Many Americans share an interest in their immigrant history. Some of our ancestors had “forced migration” due to slavery or other dire economic and political conditions. Political organizing and action that strives for the common good by everyday citizens has improved conditions for many. Many of us value living in a country that strives to give people a fair shot at succeeding, especially our youth, yet realize there is much more to be done.

It is estimated that today 11 million undocumented immigrants are living under threat of deportation without any pathway to citizenship in our country. Immigration reform issues are complex, and have stymied many politicians seeking bi-partisan policy solutions. The current vulnerability and fear facing immigrant youth and their families over massive deportation threats is an example of mean-spirited policy changes that weaken our collective moral standing in the world community.

Deferred Action for Childhood Arrivals (DACA) was begun in 2012 as a way for young, undocumented immigrants to legally apply to work, obtain a driver’s license, pay taxes, continue their education and live free from fear of deportation as long as they stayed out of trouble. Personal family tax and address information was shared with the government in this application. DACA basically grants prosecutorial discretion over deportation of immigrants for a two-year period, then another application and fee must be submitted.

Recently, I attended a rally in Janesville that included immigrant justice activists from four other states, plus many from Wisconsin. Most of the people attending were under 30. Many youth self-identified as students or workers. Their stories were painful, unsettling, and yet inspirational. They spoke of their fears, challenges, and dreams. They are part of the 800,000 Asian, Latino, and other immigrant youth being threatened with deportation if DACA is not protected. They are fighting for their part of the American Dream. They need us today as allies.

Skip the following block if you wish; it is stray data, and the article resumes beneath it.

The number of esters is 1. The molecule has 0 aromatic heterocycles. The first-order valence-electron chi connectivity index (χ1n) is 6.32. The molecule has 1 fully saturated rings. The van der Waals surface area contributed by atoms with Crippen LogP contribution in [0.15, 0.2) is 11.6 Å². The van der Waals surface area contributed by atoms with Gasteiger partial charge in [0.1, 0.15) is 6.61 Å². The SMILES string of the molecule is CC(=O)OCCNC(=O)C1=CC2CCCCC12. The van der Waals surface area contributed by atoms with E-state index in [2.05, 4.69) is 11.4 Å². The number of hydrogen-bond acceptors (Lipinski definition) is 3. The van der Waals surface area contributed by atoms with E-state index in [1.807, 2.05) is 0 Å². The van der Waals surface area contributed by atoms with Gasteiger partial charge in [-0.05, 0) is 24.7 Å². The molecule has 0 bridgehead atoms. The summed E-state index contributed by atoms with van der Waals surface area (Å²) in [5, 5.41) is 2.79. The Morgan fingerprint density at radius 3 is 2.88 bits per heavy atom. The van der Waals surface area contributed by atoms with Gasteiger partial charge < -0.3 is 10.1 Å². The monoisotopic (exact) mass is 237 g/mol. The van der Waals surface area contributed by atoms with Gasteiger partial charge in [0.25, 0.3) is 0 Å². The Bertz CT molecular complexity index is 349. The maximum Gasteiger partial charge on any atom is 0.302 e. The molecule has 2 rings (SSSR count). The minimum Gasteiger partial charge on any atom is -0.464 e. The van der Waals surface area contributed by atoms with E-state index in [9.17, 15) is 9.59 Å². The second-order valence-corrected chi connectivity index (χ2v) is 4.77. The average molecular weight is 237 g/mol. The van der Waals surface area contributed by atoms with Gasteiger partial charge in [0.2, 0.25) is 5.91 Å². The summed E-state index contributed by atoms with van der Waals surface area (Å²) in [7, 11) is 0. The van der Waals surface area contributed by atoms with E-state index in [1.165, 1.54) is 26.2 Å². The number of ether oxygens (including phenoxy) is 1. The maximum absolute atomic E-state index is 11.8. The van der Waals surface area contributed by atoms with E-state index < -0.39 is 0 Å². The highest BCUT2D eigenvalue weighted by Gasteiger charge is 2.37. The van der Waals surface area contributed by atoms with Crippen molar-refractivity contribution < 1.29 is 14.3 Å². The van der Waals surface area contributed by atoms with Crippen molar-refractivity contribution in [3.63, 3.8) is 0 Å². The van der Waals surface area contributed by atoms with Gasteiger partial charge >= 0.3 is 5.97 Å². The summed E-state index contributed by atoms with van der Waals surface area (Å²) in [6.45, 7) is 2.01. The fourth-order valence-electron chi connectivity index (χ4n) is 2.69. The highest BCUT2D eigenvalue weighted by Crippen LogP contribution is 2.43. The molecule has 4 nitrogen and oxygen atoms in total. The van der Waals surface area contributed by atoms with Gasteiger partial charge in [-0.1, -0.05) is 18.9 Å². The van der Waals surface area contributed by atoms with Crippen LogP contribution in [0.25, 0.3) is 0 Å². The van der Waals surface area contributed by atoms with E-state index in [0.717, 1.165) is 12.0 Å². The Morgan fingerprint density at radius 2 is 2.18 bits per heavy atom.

Currently there are 10 anti-immigrant states that have given President Trump until Sept. 5 to repeal DACA or be sued despite the fact that all previous constitutional challenges to DACA having failed. At a televised CNN Town Hall meeting on Jan. 13, our Congressman Paul Ryan, told a DACA student to not worry about deportation forces coming. Our current President had campaigned saying he would end DACA. Last week the Washington Post reported that Elaine Duke, the acting Department of Homeland Security secretary, Thomas Homan, the director of lmmigration and Customs Enforcement (ICE) and other top officials are reviewing the status of DACA.

Tuesday, Sept. 5, is “DACA Decision Day,” where President Trump is to declare his decision. It could come sooner. is a group working to mobilize the tech industry to promote policies that keep the U.S. competitive in a global environment by fixing a broken immigration system and reforming our criminal justice system. According to, 78 percent of Republicans polled support continuing the DACA program. DACA helps to grow a stronger economy. Rep. Raul M. Grijalva, D-Ariz., and the House Hispanic Caucus, have estimated there will be $460 billion dollars lost to our gross national product over the next 10 years if the 680,000 current workers are deported. polling maintains there is strong bi-partisan agreement to renew DACA because it is the right thing to do.

Today we need our 1st District congressman and House Speaker Paul Ryan to leverage his considerable leadership to influence the president to not eliminate or reverse DACA through executive order. Many of us have visited or phoned Ryan’s office, but have not heard any recent public comment from him supporting the DACA program.

Now is the time, Congressman Paul Ryan. Help us defend DACA today. Issue a loud, clear public message of support for Deferred Action for Childhood Arrivals before it is too late.

Diane Lange was a City of Racine alderwoman from 1978-80 and served as a Racine County Board supervisor for 14 years. She is a member of Voces De La Frontera and the Racine Interfaith Coalition’s Immigrant Rights Task Force.


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